Interested in telling YOUR story?
Roker Report are looking for reader submission as part of our ‘Why I love Sunderland AFC’ feature. If you would like to pass on your tale of why you love this club, please email us a piece of no less than 500 words to RokerReport@Yahoo.co.uk - we’ll feature the well-written ones here on the site!
“It builds character.” That's the answer I usually give whenever I'm asked this question, other than the obvious “I don't have a choice” or “It’s in the blood”.
Aye, it’s in the blood.
My parents lived in Roker at the time of my birth and I have family spread throughout the city and surrounding villages.
I spent my summers playing in the streets down Hendon, running across the old tracks into the south dock where they used to carry the black stuff. I’d often put coal in my pockets to chuck on my granda’s fire, or just run, like a daft little beggar, joyfully into the freezing cold sea after blowing a pound (Aye! A whole pound!) in Roker amusements. I’d often find myself sat in the museum, gazing with wonder at the old diving suit, very similar to the one my Granda used in his younger days, that stood eerily in its glass cabinet.
My childhood was thankfully full of these wonderful memories of my city.
Aye, there was a darkness back then, I’ll admit, but there was always a common cause.
My exposure to this holiest of causes came during my first visit to our hallowed old ground.
I was 5 years old and, even at the grand old age of thirtysomething, the memories from that day are still fresh in my mind. My cousin, your typical Mackem lad, was a fanatic. He had the idea of taking “the bairn” to Roker to watch us play Derby.
It became a baptism of sorts, complete with dragging me in the pub beforehand for the traditional pre-match drink. Large, rough looking men surrounded me but I felt no fear, these, as I was told, were the Lads. They made me feel safe despite their outward appearance and their apparent inability to say anything at all without it sounding like a grave threat.
I’d never heard language like it - and I loved it. At some point a feeling rose from deep within me, like some kind of genetic memory. You all know what I mean. That feeling is infectious. The feeling of freedom and safety, invincibility even, when surrounded by your brethren.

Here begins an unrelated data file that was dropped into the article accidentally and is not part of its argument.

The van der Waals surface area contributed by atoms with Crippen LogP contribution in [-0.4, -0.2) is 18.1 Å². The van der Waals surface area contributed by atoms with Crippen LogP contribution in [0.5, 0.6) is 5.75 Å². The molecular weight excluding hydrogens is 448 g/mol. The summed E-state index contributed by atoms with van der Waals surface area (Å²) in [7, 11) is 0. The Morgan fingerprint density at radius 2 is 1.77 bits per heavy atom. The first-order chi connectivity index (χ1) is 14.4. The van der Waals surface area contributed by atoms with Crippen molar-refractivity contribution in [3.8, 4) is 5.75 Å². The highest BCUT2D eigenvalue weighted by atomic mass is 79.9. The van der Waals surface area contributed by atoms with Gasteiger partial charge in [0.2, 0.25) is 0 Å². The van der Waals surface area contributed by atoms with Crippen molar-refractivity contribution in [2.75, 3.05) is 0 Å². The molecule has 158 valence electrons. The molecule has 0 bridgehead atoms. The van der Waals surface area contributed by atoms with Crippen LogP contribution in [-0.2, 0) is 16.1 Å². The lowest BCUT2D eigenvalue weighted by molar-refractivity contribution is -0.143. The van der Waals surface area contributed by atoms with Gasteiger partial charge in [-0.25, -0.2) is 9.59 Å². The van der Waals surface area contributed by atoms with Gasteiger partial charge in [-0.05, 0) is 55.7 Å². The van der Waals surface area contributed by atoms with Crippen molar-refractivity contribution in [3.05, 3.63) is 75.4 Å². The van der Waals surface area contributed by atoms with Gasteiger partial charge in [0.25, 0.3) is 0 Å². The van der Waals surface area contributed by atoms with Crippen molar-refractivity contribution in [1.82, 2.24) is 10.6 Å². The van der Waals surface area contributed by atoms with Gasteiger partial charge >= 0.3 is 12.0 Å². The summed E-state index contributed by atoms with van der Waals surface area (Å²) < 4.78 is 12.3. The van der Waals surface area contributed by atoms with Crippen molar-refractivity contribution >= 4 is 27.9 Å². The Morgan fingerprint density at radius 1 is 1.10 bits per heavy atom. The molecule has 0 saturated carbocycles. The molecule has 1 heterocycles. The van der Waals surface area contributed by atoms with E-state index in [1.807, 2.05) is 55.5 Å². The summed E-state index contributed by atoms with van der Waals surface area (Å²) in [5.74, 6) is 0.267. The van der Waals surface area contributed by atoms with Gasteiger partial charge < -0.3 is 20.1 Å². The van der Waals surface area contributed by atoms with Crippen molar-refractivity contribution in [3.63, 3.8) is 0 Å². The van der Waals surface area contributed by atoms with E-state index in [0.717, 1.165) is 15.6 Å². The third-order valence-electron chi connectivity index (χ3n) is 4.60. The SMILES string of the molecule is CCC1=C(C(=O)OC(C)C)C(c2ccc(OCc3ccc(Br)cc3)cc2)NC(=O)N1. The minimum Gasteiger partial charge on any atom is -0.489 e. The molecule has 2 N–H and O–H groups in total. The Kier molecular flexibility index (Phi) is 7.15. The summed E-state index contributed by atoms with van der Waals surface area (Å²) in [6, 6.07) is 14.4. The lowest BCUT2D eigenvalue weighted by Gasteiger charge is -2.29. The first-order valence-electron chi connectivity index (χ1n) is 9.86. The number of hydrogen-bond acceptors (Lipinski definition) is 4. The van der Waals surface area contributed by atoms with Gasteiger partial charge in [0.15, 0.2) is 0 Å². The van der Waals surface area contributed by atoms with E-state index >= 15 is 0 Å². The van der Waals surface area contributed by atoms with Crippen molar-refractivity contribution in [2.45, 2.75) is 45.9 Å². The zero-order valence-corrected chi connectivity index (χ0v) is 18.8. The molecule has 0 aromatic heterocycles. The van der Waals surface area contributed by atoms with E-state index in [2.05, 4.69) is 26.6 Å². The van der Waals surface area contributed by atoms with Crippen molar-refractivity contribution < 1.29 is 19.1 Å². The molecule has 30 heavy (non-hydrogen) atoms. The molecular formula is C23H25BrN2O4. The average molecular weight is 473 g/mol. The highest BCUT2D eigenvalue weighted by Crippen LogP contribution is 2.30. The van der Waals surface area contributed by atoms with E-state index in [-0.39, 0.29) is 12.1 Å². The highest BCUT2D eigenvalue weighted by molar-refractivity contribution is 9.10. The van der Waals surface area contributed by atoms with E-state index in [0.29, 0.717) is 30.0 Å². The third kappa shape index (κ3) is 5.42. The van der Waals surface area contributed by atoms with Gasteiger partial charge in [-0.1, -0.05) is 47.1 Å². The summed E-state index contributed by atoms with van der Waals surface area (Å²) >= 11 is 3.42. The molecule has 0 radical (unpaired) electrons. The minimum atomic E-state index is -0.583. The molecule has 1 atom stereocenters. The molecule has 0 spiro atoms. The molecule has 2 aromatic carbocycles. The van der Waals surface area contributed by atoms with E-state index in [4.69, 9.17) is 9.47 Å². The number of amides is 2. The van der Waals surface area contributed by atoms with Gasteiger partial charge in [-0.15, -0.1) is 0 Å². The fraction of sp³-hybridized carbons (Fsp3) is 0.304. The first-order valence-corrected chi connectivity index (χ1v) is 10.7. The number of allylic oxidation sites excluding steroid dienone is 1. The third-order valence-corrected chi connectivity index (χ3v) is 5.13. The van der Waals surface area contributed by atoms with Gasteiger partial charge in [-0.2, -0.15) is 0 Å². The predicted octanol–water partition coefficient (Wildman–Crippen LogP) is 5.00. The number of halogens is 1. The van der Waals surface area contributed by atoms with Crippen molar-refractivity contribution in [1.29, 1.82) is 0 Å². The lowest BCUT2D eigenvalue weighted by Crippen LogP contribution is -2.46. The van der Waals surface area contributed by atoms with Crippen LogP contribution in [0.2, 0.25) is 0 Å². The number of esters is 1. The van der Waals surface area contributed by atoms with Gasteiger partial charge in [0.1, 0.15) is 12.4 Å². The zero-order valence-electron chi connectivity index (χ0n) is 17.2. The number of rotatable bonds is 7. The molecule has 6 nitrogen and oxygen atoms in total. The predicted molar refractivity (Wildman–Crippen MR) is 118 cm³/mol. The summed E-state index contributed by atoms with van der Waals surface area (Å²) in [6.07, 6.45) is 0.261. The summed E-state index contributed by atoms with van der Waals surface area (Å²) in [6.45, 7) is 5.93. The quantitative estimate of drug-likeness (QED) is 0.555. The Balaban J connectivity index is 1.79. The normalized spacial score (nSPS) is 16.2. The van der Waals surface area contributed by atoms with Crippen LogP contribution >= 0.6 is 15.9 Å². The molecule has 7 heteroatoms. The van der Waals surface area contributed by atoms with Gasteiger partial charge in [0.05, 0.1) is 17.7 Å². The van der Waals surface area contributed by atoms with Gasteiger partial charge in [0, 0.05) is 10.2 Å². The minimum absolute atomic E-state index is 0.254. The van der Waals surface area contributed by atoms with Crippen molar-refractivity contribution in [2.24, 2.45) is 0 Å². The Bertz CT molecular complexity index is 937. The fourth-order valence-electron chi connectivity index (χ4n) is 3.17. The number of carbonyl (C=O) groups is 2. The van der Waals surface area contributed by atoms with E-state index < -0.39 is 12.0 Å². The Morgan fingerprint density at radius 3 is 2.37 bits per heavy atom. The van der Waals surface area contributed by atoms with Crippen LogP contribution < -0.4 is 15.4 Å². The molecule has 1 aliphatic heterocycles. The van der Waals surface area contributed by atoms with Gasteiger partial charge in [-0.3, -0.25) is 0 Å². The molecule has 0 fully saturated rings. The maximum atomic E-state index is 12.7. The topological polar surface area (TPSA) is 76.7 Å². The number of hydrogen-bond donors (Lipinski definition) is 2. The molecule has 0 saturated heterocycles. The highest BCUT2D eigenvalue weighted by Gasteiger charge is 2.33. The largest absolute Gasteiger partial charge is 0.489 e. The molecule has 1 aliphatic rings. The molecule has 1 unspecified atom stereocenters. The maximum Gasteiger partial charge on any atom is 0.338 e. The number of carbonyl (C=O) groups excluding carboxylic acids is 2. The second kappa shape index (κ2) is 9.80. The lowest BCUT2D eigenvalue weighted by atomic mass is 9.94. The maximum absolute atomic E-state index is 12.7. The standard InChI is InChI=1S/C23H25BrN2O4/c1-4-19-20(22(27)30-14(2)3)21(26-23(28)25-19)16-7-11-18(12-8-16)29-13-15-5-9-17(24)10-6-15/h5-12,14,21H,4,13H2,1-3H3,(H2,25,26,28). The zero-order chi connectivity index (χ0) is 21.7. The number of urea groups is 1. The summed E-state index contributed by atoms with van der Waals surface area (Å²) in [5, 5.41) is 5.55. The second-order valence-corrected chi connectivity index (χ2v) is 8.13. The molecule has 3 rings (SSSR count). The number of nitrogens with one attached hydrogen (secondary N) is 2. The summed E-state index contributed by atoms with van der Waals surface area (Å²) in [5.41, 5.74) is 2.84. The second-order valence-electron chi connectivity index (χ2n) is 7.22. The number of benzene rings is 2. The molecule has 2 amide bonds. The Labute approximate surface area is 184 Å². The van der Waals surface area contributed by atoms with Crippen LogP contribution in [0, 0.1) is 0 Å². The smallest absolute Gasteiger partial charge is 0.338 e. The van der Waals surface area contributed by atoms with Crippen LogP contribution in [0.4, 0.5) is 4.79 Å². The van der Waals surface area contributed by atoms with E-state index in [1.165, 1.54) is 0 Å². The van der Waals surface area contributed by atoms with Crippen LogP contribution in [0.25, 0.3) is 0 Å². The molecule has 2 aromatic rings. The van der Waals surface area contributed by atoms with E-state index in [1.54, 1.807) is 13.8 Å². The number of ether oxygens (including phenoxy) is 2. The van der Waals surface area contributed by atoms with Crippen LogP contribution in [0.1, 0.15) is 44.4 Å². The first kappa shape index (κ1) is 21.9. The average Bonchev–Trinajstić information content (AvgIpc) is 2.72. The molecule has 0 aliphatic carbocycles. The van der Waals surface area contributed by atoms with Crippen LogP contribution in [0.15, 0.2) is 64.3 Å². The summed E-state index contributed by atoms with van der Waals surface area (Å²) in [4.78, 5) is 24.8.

“You’re one of us, son”. That statement, delivered in the harshest, east-end accent from a giant of a man that I’d only just met and, to my knowledge, a man I’ve never seen since, has stuck with me throughout my life.
I rode a wave of red and white that day, carried upon my cousin’s broad shoulders all the way to Roker Park. That day started a fire in my belly. I was one with all these glorious lads and lasses, brazen and tremendously loud, full of passion every one, and it felt incredible.
I remember a few years later I’d travel with my Da to see my first away game. It was against Reading at Elm Park. Terrible ground. Kept behind fences with not even a roof on the bog. Literally pissing in the wind (and rain) that day. But on the pitch, stood behind Shaka “Give us a wave” Hislop, I witnessed a thing of beauty. Reading would finish second that year, and they’d already defeated us at home, but Goals from Andy Melville and (my hero at the time) the mighty Phil Gray, drove our soaked, travelling fans into a frenzy. When the second goal came, the crowd opened to let us youngsters down the front. Climbing up the fences and screaming in celebration. Rain pouring down, soaked to the bone, but we didn’t care. Again, I felt that feeling. The high. The jubilation. It really was a fantastic day for me.
In all honesty, my love for the club is one with my love for the city and its people, the region is one of dark stormy skies, freezing winters and rough, jagged terrain and coastlines only broken up by the cracked concrete and ghosts of industries long gone. Sounds dramatic but it’s true. We’re a proud, fiery, fiercely loyal tribe. That’s the word. Tribe. Look that word up:
a social division in a traditional society consisting of families or communities linked by social, economic, religious, or blood ties, with a common culture and dialect.
Well. That’s us in a nutshell. We are tied, in every way, through every family, for generations, to our club. Our beloved Sunderland. Our beloved Lads.
I’ve followed us for 3 decades. I’ve roared, I’ve rejoiced, I’ve cried. And by everything that is holy, I’d do it all again.
It’s a passion that brings our tribe together. We are one. We are Sunderland. Til we die and beyond. To hell with all the drama, that is our common culture, our cause, our religion, our community, our blood that runs red... and white.
Have a look at our fans at Hull this past weekend, see them stay and cheer those players, despite the desperate situation in which we currently find ourselves. Tell me that isn’t a beautiful thing.
I’ve no love for Moyes, Short or Bain. At all. No love for a player that comes to us to sit on their arse while he earns in a week what most of us would struggle to earn in a year.
I love Sunderland because I love you all. Whether we’re celebrating a rare mid-table Premier League finish, or laid low in the sodding third tier. We roar. It’s what we do.
It’s all about the love, and no club on this earth can boast fans that love their club as much as we do. Don’t forget that, don’t doubt that. We really are all in this together.
In short... Well It’s obvious isn’t it?
Haway the Lads!